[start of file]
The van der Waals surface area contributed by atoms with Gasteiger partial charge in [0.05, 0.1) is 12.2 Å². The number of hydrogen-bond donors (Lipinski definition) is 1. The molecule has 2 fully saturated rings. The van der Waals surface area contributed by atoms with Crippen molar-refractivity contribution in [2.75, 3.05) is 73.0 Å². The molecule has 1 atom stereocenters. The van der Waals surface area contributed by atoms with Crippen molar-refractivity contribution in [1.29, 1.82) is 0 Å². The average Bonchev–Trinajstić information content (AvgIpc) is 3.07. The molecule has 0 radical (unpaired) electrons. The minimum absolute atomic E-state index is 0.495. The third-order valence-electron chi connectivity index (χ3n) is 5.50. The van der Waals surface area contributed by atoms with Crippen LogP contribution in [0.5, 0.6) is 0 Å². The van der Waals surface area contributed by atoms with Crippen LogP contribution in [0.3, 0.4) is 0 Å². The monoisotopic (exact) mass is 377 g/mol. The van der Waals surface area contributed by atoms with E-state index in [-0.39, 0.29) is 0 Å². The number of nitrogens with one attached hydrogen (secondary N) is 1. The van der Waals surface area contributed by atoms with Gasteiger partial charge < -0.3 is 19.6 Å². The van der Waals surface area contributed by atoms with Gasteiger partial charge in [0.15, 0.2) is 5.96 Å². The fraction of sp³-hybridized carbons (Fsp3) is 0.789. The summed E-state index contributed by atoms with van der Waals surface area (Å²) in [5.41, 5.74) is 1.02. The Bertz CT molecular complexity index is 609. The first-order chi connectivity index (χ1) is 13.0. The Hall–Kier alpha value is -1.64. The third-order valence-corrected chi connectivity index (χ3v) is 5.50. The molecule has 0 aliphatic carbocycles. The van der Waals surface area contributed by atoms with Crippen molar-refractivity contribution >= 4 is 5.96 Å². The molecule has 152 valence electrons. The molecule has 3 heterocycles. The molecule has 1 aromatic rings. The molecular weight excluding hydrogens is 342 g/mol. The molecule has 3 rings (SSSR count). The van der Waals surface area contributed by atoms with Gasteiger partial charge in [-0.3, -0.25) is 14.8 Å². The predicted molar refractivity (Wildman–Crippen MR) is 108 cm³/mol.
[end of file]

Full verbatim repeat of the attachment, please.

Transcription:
The van der Waals surface area contributed by atoms with Gasteiger partial charge in [0.05, 0.1) is 12.2 Å². The number of hydrogen-bond donors (Lipinski definition) is 1. The molecule has 2 fully saturated rings. The van der Waals surface area contributed by atoms with Crippen molar-refractivity contribution in [2.75, 3.05) is 73.0 Å². The molecule has 1 atom stereocenters. The van der Waals surface area contributed by atoms with Crippen molar-refractivity contribution in [1.29, 1.82) is 0 Å². The average Bonchev–Trinajstić information content (AvgIpc) is 3.07. The molecule has 0 radical (unpaired) electrons. The minimum absolute atomic E-state index is 0.495. The third-order valence-electron chi connectivity index (χ3n) is 5.50. The van der Waals surface area contributed by atoms with Crippen LogP contribution in [0.5, 0.6) is 0 Å². The van der Waals surface area contributed by atoms with Crippen LogP contribution in [0.3, 0.4) is 0 Å². The monoisotopic (exact) mass is 377 g/mol. The van der Waals surface area contributed by atoms with E-state index in [-0.39, 0.29) is 0 Å². The number of nitrogens with one attached hydrogen (secondary N) is 1. The van der Waals surface area contributed by atoms with Gasteiger partial charge < -0.3 is 19.6 Å². The van der Waals surface area contributed by atoms with Gasteiger partial charge in [0.15, 0.2) is 5.96 Å². The fraction of sp³-hybridized carbons (Fsp3) is 0.789. The summed E-state index contributed by atoms with van der Waals surface area (Å²) in [5.41, 5.74) is 1.02. The Bertz CT molecular complexity index is 609. The first-order chi connectivity index (χ1) is 13.0. The Hall–Kier alpha value is -1.64. The third-order valence-corrected chi connectivity index (χ3v) is 5.50. The molecule has 0 aliphatic carbocycles. The van der Waals surface area contributed by atoms with Crippen molar-refractivity contribution >= 4 is 5.96 Å². The molecule has 152 valence electrons. The molecule has 3 heterocycles. The molecule has 1 aromatic rings. The molecular weight excluding hydrogens is 342 g/mol. The molecule has 3 rings (SSSR count). The van der Waals surface area contributed by atoms with Gasteiger partial charge in [-0.3, -0.25) is 14.8 Å². The predicted molar refractivity (Wildman–Crippen MR) is 108 cm³/mol.